Review: Dear Frankie (dir. Shona Auerbach, 2004)

Dear Frankie is such a charming little film, and it grows on the viewer so gradually and has some nice little surprises to boot, that I am almost inclined to say, “Just see it first, and then we’ll talk.” However, that wouldn’t satisfy my editors, so review it I shall.

The film is about a woman named Lizzie (Emily Mortimer) who moves to Glasgow with her deaf 9-year-old son Frankie (Jack McElhone) and her chain-smoking mother Nell (Mary Riggans). We gather early on that Lizzie and her family have moved often. Frankie, in one of many letters that he writes to the absent father he never knew, explains to his Da — Frankie’s pet name for his dad — that Grandma said another move would kill her, to which Ma replied, “Don’t tempt me.”

Why the family keeps moving, and why Frankie’s father has been away for so long, are not explained at first, but we sense there is an unusual story behind this. It could hardly be more unusual than what we do know, though. We soon learn that all of Frankie’s letters are received and answered not by his father, but by his mother. Frankie thinks his father is on a boat called the Accra, which has been sailing the world for years, but in fact, all his letters have been going to a post-office box set up by Lizzie because, as she puts it, reading Frankie’s letters is the only way that she can hear his voice. Since it is not too hard to think of other ways that she could have encouraged Frankie to write his thoughts down for her, she may have other motives as well. For example, when writing to Frankie, she tells him to listen to his mother, and this may allow her to pretend for a bit that she has the support of another parent; and of course, deep down, she may sense that her boy needs a father.

Lizzie’s scheme hits a snag soon after the family settles in Glasgow. It turns out there really is a ship called the Accra, and it is due to dock there in the very near future. One of Frankie’s classmates bets him his father won’t even pay him a visit. Frankie takes the bet, and when Lizzie hears of it, through one of Frankie’s letters, she decides the only way out of this predicament is to hire a man to pretend to be Frankie’s dad, just for one day.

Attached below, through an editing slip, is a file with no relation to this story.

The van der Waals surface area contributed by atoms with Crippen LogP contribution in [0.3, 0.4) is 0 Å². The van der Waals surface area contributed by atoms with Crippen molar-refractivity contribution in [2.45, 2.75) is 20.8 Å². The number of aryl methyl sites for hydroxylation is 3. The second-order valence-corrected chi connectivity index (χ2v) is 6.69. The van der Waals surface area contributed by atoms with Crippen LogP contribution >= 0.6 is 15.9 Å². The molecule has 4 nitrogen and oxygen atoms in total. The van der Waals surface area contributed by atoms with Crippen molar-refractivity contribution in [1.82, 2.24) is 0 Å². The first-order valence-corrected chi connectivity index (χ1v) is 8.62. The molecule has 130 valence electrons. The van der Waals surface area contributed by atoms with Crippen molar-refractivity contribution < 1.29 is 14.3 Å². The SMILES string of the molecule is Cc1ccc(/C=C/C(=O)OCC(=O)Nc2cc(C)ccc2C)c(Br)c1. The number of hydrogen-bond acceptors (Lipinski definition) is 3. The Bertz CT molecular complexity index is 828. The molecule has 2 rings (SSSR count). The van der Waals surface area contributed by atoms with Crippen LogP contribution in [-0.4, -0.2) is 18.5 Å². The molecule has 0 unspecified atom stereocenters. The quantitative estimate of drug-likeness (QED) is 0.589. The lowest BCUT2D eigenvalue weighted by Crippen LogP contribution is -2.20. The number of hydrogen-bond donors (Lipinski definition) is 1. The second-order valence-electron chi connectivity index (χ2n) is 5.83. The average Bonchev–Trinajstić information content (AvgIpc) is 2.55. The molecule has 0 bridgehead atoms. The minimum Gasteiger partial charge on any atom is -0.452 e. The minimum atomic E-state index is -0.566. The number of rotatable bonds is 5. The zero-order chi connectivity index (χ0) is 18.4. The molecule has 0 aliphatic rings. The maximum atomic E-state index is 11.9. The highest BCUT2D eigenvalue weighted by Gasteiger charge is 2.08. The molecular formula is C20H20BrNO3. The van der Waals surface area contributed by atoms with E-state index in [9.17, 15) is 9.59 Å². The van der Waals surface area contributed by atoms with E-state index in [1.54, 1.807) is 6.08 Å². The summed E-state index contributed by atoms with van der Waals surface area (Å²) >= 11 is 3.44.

On paper, this may sound like the contrived set-up for a badly written, wildly implausible, yet somehow formulaic melodrama. But director Shona Auerbach, making her first feature film from a script by Andrea Gibb, is much more interested in character, mood and tone than mere plot twists. She does not push the implausibilities more than she has to, and she builds the relationships between her characters in a subtler, more organic way. She also shows a remarkable economy with words and gestures. When Lizzie and Frankie first meet Marie (Sharon Small), owner of the local fish-and-chips shop, Marie remarks that Frankie is “a smart wee cookie.” Lizzie, defensively, says, “For a deaf kid?” Marie, without any hesitation, replies, “For his age.” And with that, we get a glimpse of Lizzie’s protectiveness and inability to trust, as well as Marie’s good-natured, clear-eyed candor.

So, Lizzie goes looking for a man. But where to find him? She tries a local bar, but it looks menacing, so she flees the place and spends her evening crying on a bench. There she is found by Marie, who promises to help her out by hooking her up with a male friend of hers who will be in town for just a few days. That man, known only as The Stranger — because Lizzie does not want to know anything about him — is played by Gerard Butler, last seen singing and skulking about the sewers of Paris in The Phantom of the Opera, and he brings a rugged charisma and integrity to the role. At first he seems to look down on Lizzie for deceiving her son and resorting to such schemes, but as he gets to know her better — and as we learn more about why Lizzie lives the way she does — that begins to change.